From the order dated 28th April, 2004 as passed by the leaned Single Judge in connection with the revisions under Section 397/401 Cr.P.C., we find that in the case of food adulteration learned Court below scaled down the period of sentence of six months to three months simple imprisonment upon imposing fine of Rs. 2000/-. The High Court in the aforesaid order has imposed  additional fine with a direction upon the revisionists to approach the State Government under Section 433 (d) Cr.P.C. for commutation of simple imprisonment for the aforesaid period to fine. The recommendation of the learned Single Judge in the revision application is as follows:

"I, therefore, recommend the State Government to release the applicant revisionists by taking into account the deposit of additional fine of Rs. 5000/- from each of the accused and that an appropriate order be passed by the State Government to that effect within a period of three months. The applicant revisionists shall deposit in the trial court under two heads the fine imposed by the court i.e. Rs. 2000/- each as also additional fine of Rs. 5000/- each within a period of four weeks from today and apprise the State Government of having discharged their obligation. On doing so the applicant revisionists need not be arrested. Revisions are disposed of accordingly."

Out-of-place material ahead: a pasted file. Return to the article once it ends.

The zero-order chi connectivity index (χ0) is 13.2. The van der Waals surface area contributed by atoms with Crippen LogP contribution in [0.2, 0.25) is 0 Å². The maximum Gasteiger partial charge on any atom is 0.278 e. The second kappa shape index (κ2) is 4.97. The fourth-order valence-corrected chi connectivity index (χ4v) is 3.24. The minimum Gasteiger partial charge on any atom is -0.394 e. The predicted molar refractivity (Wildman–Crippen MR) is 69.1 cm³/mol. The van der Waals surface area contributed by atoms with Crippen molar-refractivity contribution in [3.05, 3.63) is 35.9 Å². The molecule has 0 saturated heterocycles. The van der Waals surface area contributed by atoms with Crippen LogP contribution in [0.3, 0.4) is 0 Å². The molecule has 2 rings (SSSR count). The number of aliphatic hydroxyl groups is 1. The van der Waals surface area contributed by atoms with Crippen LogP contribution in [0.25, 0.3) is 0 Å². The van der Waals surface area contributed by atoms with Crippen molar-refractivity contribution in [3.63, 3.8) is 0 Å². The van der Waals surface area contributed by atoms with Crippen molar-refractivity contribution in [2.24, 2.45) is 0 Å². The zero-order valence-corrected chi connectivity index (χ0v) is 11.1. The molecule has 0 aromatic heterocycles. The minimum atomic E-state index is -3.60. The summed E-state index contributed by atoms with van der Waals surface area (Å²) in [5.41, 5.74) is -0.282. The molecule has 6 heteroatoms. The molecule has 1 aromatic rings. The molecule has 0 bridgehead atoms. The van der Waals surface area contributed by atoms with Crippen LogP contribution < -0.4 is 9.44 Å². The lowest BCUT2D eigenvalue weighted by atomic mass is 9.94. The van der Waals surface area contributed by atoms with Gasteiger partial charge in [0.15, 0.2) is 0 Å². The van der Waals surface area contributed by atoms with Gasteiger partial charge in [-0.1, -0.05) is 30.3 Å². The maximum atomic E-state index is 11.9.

The cause of action of the petitioner is that the State received the additional fine of Rs. 5,000/- but refused to convert the simple imprisonment to fine without assigning any reason. In the order impugned the appropriate Government expressed view that it would not be appropriate to convert the simple imprisonment to fine.